Health Check: How Prudently Does ASTI Holdings (SGX:575) Use Debt?

By
Simply Wall St
Published
May 31, 2021
SGX:575
Source: Shutterstock

Legendary fund manager Li Lu (who Charlie Munger backed) once said, 'The biggest investment risk is not the volatility of prices, but whether you will suffer a permanent loss of capital.' It's only natural to consider a company's balance sheet when you examine how risky it is, since debt is often involved when a business collapses. As with many other companies ASTI Holdings Limited (SGX:575) makes use of debt. But the real question is whether this debt is making the company risky.

Why Does Debt Bring Risk?

Debt is a tool to help businesses grow, but if a business is incapable of paying off its lenders, then it exists at their mercy. In the worst case scenario, a company can go bankrupt if it cannot pay its creditors. However, a more common (but still painful) scenario is that it has to raise new equity capital at a low price, thus permanently diluting shareholders. Of course, plenty of companies use debt to fund growth, without any negative consequences. The first step when considering a company's debt levels is to consider its cash and debt together.

See our latest analysis for ASTI Holdings

How Much Debt Does ASTI Holdings Carry?

You can click the graphic below for the historical numbers, but it shows that as of December 2020 ASTI Holdings had S$5.84m of debt, an increase on S$4.69m, over one year. However, it does have S$28.9m in cash offsetting this, leading to net cash of S$23.1m.

debt-equity-history-analysis
SGX:575 Debt to Equity History May 31st 2021

A Look At ASTI Holdings' Liabilities

Zooming in on the latest balance sheet data, we can see that ASTI Holdings had liabilities of S$23.1m due within 12 months and liabilities of S$4.11m due beyond that. On the other hand, it had cash of S$28.9m and S$23.1m worth of receivables due within a year. So it actually has S$24.8m more liquid assets than total liabilities.

This surplus liquidity suggests that ASTI Holdings' balance sheet could take a hit just as well as Homer Simpson's head can take a punch. With this in mind one could posit that its balance sheet means the company is able to handle some adversity. Simply put, the fact that ASTI Holdings has more cash than debt is arguably a good indication that it can manage its debt safely. When analysing debt levels, the balance sheet is the obvious place to start. But you can't view debt in total isolation; since ASTI Holdings will need earnings to service that debt. So when considering debt, it's definitely worth looking at the earnings trend. Click here for an interactive snapshot.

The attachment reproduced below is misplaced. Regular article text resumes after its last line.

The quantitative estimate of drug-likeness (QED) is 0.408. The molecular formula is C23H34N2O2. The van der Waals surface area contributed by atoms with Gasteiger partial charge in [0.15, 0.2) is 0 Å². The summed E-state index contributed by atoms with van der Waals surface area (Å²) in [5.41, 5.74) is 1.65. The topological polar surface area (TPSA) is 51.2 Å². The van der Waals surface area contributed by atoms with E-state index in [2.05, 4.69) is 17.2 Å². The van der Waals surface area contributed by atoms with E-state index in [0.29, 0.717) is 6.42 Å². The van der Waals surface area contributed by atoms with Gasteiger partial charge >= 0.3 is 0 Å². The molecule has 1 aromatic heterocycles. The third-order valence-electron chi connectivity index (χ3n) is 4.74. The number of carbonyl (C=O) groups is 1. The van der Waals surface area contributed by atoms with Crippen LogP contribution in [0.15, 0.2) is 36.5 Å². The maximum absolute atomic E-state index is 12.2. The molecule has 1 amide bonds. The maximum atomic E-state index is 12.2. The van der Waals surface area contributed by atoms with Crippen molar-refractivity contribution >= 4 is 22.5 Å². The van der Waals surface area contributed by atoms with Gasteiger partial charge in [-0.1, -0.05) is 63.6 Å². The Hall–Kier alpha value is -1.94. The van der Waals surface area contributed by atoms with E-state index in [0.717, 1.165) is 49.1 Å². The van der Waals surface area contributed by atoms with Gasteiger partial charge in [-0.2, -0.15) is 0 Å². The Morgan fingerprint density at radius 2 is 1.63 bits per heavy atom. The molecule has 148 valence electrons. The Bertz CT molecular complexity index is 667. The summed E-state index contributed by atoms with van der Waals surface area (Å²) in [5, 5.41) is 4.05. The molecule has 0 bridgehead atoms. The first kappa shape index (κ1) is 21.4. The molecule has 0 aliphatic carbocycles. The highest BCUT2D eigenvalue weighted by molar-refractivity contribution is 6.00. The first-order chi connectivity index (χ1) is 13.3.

In the last year ASTI Holdings had a loss before interest and tax, and actually shrunk its revenue by 13%, to S$57m. That's not what we would hope to see.

So How Risky Is ASTI Holdings?

Although ASTI Holdings had an earnings before interest and tax (EBIT) loss over the last twelve months, it made a statutory profit of S$2.1m. So when you consider it has net cash, along with the statutory profit, the stock probably isn't as risky as it might seem, at least in the short term. There's no doubt the next few years will be crucial to how the business matures. When analysing debt levels, the balance sheet is the obvious place to start. However, not all investment risk resides within the balance sheet - far from it. We've identified 3 warning signs with ASTI Holdings , and understanding them should be part of your investment process.

If you're interested in investing in businesses that can grow profits without the burden of debt, then check out this free list of growing businesses that have net cash on the balance sheet.

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